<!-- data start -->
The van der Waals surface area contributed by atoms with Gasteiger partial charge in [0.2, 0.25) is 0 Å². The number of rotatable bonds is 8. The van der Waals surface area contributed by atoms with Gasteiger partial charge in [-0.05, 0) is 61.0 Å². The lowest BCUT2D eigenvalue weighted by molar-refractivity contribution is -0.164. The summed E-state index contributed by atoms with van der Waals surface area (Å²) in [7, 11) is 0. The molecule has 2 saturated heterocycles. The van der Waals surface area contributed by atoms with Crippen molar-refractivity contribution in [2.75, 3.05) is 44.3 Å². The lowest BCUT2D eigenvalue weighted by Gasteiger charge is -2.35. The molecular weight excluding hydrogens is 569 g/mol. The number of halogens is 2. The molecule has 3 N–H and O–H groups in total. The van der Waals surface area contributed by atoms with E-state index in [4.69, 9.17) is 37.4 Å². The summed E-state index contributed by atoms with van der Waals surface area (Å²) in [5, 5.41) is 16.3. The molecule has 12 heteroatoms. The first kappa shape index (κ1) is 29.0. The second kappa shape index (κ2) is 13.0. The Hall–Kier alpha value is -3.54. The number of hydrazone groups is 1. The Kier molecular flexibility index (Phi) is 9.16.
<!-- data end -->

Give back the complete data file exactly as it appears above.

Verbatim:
The van der Waals surface area contributed by atoms with Gasteiger partial charge in [0.2, 0.25) is 0 Å². The number of rotatable bonds is 8. The van der Waals surface area contributed by atoms with Gasteiger partial charge in [-0.05, 0) is 61.0 Å². The lowest BCUT2D eigenvalue weighted by molar-refractivity contribution is -0.164. The summed E-state index contributed by atoms with van der Waals surface area (Å²) in [7, 11) is 0. The molecule has 2 saturated heterocycles. The van der Waals surface area contributed by atoms with Crippen molar-refractivity contribution in [2.75, 3.05) is 44.3 Å². The lowest BCUT2D eigenvalue weighted by Gasteiger charge is -2.35. The molecular weight excluding hydrogens is 569 g/mol. The number of halogens is 2. The molecule has 3 N–H and O–H groups in total. The van der Waals surface area contributed by atoms with E-state index in [4.69, 9.17) is 37.4 Å². The summed E-state index contributed by atoms with van der Waals surface area (Å²) in [5, 5.41) is 16.3. The molecule has 12 heteroatoms. The first kappa shape index (κ1) is 29.0. The second kappa shape index (κ2) is 13.0. The Hall–Kier alpha value is -3.54. The number of hydrazone groups is 1. The Kier molecular flexibility index (Phi) is 9.16.